Bank of New York Mellon Corp. and a group of noteholders were panned by a judge over their bid to force Chesapeake Energy Corp. (CHK) to pay $400 million in interest if it loses a lawsuit to redeem $1.3 billion in notes early at par.
BNY Mellon, the trustee for the notes, and investors whose holdings total about $250 million seek a court ruling that Chesapeake missed a deadline to redeem the notes at 100 cents and would be obliged to call the bonds at a higher “make whole” price if it issues an early-redemption notice this week.
The bank and noteholders are essentially “holding a sword” over Chesapeake in a way that could be viewed as “trickery,” U.S. District Judge Paul Engelmayer said at a hearing yesterday in Manhattan.
If Engelmayer rules in favor of Chesapeake, the second- biggest natural gas producer in the U.S. will tell bondholders by the following day that it plans to redeem the 6.775 percent notes at par six years before they mature. If the company loses, it won’t issue the notice and won’t be at risk of paying the $400 million in make-whole interest sought by investors. The judge said he’ll issue a decision at 3 p.m. tomorrow.
Chesapeake, which sued the bank last week, argued that March 15 is the final date it can issue the formal notice of early redemption and avoid the make-whole provision, even if the call is completed after that date; BNY Mellon and the investor group said the process would need to be completed by the deadline, and thus it’s too late to issue the notice at par.
At yesterday’s hearing, both sides quoted from different parts of the bond issue’s indenture paperwork to back their interpretation of the deadline.
The dispute over the meaning of the deadline could theoretically be dealt with separately from a make-whole penalty because Chesapeake made it clear it has no intention of redeeming the notes unless it can do so at par, the judge said.
The notes, issued in February 2012 and due March 2019, were pushed by traders to a record 105.9 cents on the dollar the day the lawsuit was filed, a signal they may believe the Oklahoma City-based company would have to pay a premium to call the debt.
The intervening investors include Archer Capital Management LP, Ares Management LLC, Aurelius Capital Management LP, Carlson Capital LP, Cetus Capital LLC, Latigo Partners LLP, Monarch Alternative Capital LP, P. Schoenfeld Asset Management LP, River Birch Capital LLC and Taconic Capital Advisors LP.
Richard Ziegler, Chesapeake’s lawyer with Jenner & Block LLP in New York, said the dispute over the make-whole provision should be moot since the company has no intention of issuing the notice to noteholders if it fails to win a preliminary injunction protecting it from such a penalty.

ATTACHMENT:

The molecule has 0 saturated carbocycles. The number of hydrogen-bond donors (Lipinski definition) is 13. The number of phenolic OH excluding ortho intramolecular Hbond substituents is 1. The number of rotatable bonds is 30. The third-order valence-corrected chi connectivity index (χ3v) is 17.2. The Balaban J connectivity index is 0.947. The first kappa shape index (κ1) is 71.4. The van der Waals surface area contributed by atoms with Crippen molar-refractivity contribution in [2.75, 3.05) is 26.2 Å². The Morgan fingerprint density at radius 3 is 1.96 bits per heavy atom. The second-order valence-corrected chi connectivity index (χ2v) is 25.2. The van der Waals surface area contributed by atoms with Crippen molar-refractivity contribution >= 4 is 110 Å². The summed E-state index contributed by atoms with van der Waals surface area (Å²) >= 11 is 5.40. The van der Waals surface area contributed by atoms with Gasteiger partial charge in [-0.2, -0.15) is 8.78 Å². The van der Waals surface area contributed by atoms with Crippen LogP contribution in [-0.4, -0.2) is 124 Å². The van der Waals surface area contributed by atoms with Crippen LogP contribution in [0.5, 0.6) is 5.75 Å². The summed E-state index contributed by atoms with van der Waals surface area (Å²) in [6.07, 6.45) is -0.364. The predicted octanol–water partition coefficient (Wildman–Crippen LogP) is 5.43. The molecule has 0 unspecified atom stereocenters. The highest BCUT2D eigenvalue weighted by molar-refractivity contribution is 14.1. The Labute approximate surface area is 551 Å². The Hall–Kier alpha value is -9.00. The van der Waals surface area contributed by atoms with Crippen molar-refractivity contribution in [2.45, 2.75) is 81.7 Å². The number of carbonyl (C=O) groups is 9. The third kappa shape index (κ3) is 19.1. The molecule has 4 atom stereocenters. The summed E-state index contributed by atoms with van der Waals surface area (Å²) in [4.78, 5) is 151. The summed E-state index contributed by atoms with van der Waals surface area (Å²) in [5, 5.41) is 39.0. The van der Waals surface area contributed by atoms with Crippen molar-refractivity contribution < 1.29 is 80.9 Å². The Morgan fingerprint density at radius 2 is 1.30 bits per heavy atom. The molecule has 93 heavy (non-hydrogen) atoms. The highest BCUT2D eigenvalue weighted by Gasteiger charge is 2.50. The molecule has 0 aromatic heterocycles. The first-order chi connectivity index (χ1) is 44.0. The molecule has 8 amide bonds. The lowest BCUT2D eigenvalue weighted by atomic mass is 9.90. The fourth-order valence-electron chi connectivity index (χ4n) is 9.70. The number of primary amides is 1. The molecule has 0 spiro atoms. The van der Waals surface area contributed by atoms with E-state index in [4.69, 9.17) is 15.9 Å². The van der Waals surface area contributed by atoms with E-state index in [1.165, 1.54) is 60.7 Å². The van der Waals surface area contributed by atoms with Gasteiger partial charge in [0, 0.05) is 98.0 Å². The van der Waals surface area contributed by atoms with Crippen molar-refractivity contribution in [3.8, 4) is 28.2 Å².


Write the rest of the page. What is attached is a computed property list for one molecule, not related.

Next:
Ziegler said at yesterday’s hearing that the harm to Chesapeake in the absence of such an injunction would be greater than the harm to investors, who are accustomed to managing, buying and selling notes based on a wide range of events that are common in the marketplace.
The noteholders “will get an incredible windfall” from a make-whole payment, which they don’t deserve, Ziegler said. The noteholders “are chafing at the bit” for Chesapeake’s early redemption notice to inadvertently “trigger a make-whole payment,” he said.
Chesapeake’s complaint quoted the indenture paperwork, which states “the company shall be permitted to exercise its option to redeem the notes” so long as it gives the notice of redemption during “the special early redemption period” from Nov. 15, 2012 to March 15.
The bank and the noteholders filed papers citing different portions of the paperwork that say any early redemption after March 15 will trigger a make-whole payment. They also said Chesapeake, when drafting the paperwork, omitted language that would have allowed the type of early redemption it now seeks.
The group of noteholders are entitled to the make-whole provision because it’s included in the “plain language” of the indemnity, said Steven Bierman, a lawyer for the investors. The group shouldn’t be punished as a result of Chesapeake failing to issue the early redemption notice on time, he said.
“Chesapeake is trying to shift the risk created by a problem of its own making onto the marketplace and noteholders,” Bierman said. While the company could have avoided the problem by issuing the notice earlier, “they failed to, or they forgot to -- whatever -- they didn’t do it.”
BNY Mellon and the intervenors “desire to take advantage of the ambiguity” in the contract, Engelmayer said. “That’s why we’re here, isn’t it?”
The judge questioned the idea that investors would be harmed by a ruling in Chesapeake’s favor, which would allow a full trial over the meaning of the deadline and possibly allow the early redemption by the middle of May.
“The last thing the trustee is trying to do is have a windfall,” BNY Mellon’s lawyer, Paul Weinstein, said at the hearing.
Weinstein rejected the judge’s suggestion that the situation could leave the New York-based bank open to a potential claim of gross negligence for allowing the dispute to develop between Chesapeake and the intervenors.
BNY Mellon initially supported Chesapeake’s plan when the energy company first discussed early redemption with the bank on Feb. 20, according to the complaint. Two days later, the bank changed its mind, Chesapeake said.
Both sides may seek to appeal the judge’s eventual order.
The case is Chesapeake Energy Corp. v. The Bank of New York Mellon Trust Co., 13-cv-01582, U.S. District Court, Southern District of New York (Manhattan).
To contact the reporter on this story: Erik Larson in New York at firstname.lastname@example.org